“I have stayed quiet with the approach of the election, but I’m troubled by our politics, as it has moved away from spirited debate to a vile, vituperative, hate-filled morass that is unbecoming of any free nation — let alone the birthplace of modern democracy.” — Mitt Romney, 10/13/20
It’s not easy being one of the principled Republican senators. I mean, okay, it’s actually pretty easy. Basically, you work in one or two vague statements a year where you openly but timidly break ranks with your party in a way that doesn’t tangibly affect anything policy-wise, then you get away with voting to pass whatever Trump wants 90% of the time while still being praised by liberals for being “one of the good ones.” Now that I really think about it, it’s actually super easy. As a principled career Republican, I’ve enjoyed helping lay the groundwork for someone like Trump to seize power, while also pretending to be above the fray once Trump eventually seized power. Simultaneously having my cake and eating it too has been the honor of a lifetime, which is why it brings me no joy to announce that lately, I’m downright perturbed by the state of politics.
You see, on one side of the aisle, we have my colleagues, who have spent decades systemically undermining the well-being of average Americans and dog-whistling to hate groups while they did. But that was the thing — they were only dog whistles! My colleagues used to respect the political process enough to try and strip Americans of their civil liberties while only subtly signaling to white supremacists that they shared similar world views. And whether or not I agreed with their decision to do so didn’t matter, because that subtlety allowed me to pretend I didn’t notice it was happening. It rocked!
But then Trump came along, and everything changed. He started publicly saying all the things my colleagues had privately said or implied via draconian legislation for years. That presented a real pickle for me, the principled senator who still agrees with all of Trump’s inhumane goals but wants to maintain a self-serving façade of moral superiority while doing so. Now, there’s a laundry list of offenses by my side more egregious than I ever could’ve imagined: telling the Proud Boys to “stand back and stand by”; openly calling for voter intimidation; and even doubling-down on publicly badmouthing an American governor following news that a right-wing terrorist group had planned to kidnap her. It’s troubling, to say the least (which I always do, say the least).
But on the other side of the aisle, you have my Democratic colleagues, who certainly haven’t been angels themselves. While my Republican friends openly and violently undermine democracy and cozy up to ring-wing terrorists, the Democrats have responded with stern, stiff head shakes. Major rude vibes, guys. Sure, nothing the Democrats have ever said or done in retaliation has stopped us Republicans from achieving our legislative goals — their obsession with trivial stunts and the long-gone concept of civility have gotten in the way of any meaningful opposition, and I’m grateful for that much. But still, when Nancy Pelosi ripped up the president’s speech that one time, that was kind of boorish, right? Also, Keith Olbermann once said something I didn’t like, and while I know he’s not the president, or even an elected official, he is a self-identified Democrat with a YouTube show. As a principled Republican senator, my mush brain tells me that’s the same as the president failing to disavow white supremacists.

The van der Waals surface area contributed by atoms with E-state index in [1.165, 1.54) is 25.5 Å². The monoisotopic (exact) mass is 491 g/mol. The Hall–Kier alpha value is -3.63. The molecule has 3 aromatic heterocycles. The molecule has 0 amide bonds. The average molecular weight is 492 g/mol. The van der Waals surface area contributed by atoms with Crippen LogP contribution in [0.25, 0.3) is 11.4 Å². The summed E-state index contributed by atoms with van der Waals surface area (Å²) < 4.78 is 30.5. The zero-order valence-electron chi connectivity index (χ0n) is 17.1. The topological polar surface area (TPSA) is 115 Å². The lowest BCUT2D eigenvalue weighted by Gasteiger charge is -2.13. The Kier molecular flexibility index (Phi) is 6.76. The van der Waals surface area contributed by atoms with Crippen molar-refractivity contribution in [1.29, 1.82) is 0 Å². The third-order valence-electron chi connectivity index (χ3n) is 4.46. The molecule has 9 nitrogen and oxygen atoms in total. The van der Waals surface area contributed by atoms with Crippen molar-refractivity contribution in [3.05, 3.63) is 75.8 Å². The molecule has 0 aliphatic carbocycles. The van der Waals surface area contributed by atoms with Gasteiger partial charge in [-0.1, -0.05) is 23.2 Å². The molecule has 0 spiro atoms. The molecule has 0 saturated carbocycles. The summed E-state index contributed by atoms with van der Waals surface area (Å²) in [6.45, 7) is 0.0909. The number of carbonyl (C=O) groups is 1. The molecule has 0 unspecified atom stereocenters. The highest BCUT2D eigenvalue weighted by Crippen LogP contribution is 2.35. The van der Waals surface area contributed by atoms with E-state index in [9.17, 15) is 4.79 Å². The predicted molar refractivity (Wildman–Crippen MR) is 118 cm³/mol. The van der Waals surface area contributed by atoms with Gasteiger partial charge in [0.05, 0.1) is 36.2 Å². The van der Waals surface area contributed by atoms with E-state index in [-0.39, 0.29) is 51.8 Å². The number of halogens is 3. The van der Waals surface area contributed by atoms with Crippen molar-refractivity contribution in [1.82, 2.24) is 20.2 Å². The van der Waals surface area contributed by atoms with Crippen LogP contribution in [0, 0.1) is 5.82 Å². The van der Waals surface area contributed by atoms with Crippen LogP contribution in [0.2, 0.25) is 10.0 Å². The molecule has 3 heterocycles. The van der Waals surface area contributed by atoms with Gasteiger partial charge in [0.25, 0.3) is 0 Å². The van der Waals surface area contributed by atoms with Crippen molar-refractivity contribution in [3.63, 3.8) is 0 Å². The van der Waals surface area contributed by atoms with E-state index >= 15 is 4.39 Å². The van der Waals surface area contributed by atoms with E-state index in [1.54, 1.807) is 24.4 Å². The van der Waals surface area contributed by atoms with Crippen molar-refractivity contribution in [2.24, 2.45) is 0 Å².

Would it be more meaningful for me to not frame Republican incitement of violence and cowardly Democratic TikTok stunts as being even remotely on the same level? Sure. But that’s just not me, man. For years, liberals have projected their dreams of a “decent Republican” onto me, desperate for me to prove that’s something that still exists — or has ever existed. They look to me to be a voice of reason, desperate for a moment of heroism where I throw my arms up and say “enough is enough” before foiling my party’s plans. And while I’m more than happy to coast on misguided assumptions that I’d ever do such a thing, I’m honestly surprised anyone still believes that’s on the table.
In the end, my job as a principled Republican senator is to be an aggressive toe-r of the line; a beautiful, empty symbol; an expert in the art of wagging my finger with one hand while voting in favor of evil with the other. And I vow to carry on that great condition as I furrow my brow and mutter “this troubles me” all the way through my reelection in 2024.